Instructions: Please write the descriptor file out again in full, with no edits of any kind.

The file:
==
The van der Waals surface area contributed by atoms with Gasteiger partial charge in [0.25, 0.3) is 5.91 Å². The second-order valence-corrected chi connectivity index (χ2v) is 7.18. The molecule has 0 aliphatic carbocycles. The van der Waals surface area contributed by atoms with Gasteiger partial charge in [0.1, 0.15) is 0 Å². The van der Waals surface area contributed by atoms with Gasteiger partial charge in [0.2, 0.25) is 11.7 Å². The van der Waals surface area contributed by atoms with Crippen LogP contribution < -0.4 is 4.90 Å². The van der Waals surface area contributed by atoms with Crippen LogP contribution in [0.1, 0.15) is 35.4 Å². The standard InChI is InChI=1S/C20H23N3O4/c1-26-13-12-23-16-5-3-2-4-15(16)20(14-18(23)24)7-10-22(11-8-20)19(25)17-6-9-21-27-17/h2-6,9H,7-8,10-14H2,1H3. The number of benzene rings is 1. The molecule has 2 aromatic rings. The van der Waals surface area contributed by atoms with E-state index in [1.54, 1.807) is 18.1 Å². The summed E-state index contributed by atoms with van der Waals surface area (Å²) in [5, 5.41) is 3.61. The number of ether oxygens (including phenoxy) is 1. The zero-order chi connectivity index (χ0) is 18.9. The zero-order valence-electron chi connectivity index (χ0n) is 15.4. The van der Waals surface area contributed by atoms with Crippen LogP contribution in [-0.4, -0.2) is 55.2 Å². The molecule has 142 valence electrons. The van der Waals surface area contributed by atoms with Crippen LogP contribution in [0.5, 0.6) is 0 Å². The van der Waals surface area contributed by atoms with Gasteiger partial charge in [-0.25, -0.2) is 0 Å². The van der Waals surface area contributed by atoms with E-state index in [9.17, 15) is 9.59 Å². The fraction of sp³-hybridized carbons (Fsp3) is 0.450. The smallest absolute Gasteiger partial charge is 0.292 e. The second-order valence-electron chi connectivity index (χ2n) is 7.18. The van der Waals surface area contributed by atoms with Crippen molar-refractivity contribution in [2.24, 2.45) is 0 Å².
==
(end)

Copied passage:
The van der Waals surface area contributed by atoms with Gasteiger partial charge in [0.25, 0.3) is 5.91 Å². The second-order valence-corrected chi connectivity index (χ2v) is 7.18. The molecule has 0 aliphatic carbocycles. The van der Waals surface area contributed by atoms with Gasteiger partial charge in [0.1, 0.15) is 0 Å². The van der Waals surface area contributed by atoms with Gasteiger partial charge in [0.2, 0.25) is 11.7 Å². The van der Waals surface area contributed by atoms with Crippen LogP contribution < -0.4 is 4.90 Å². The van der Waals surface area contributed by atoms with Crippen LogP contribution in [0.1, 0.15) is 35.4 Å². The standard InChI is InChI=1S/C20H23N3O4/c1-26-13-12-23-16-5-3-2-4-15(16)20(14-18(23)24)7-10-22(11-8-20)19(25)17-6-9-21-27-17/h2-6,9H,7-8,10-14H2,1H3. The number of benzene rings is 1. The molecule has 2 aromatic rings. The van der Waals surface area contributed by atoms with E-state index in [1.54, 1.807) is 18.1 Å². The summed E-state index contributed by atoms with van der Waals surface area (Å²) in [5, 5.41) is 3.61. The number of ether oxygens (including phenoxy) is 1. The zero-order chi connectivity index (χ0) is 18.9. The zero-order valence-electron chi connectivity index (χ0n) is 15.4. The van der Waals surface area contributed by atoms with Crippen LogP contribution in [-0.4, -0.2) is 55.2 Å². The molecule has 142 valence electrons. The van der Waals surface area contributed by atoms with Crippen LogP contribution in [0.5, 0.6) is 0 Å². The van der Waals surface area contributed by atoms with Gasteiger partial charge in [-0.25, -0.2) is 0 Å². The van der Waals surface area contributed by atoms with E-state index in [9.17, 15) is 9.59 Å². The fraction of sp³-hybridized carbons (Fsp3) is 0.450. The smallest absolute Gasteiger partial charge is 0.292 e. The second-order valence-electron chi connectivity index (χ2n) is 7.18. The van der Waals surface area contributed by atoms with Crippen molar-refractivity contribution in [2.24, 2.45) is 0 Å².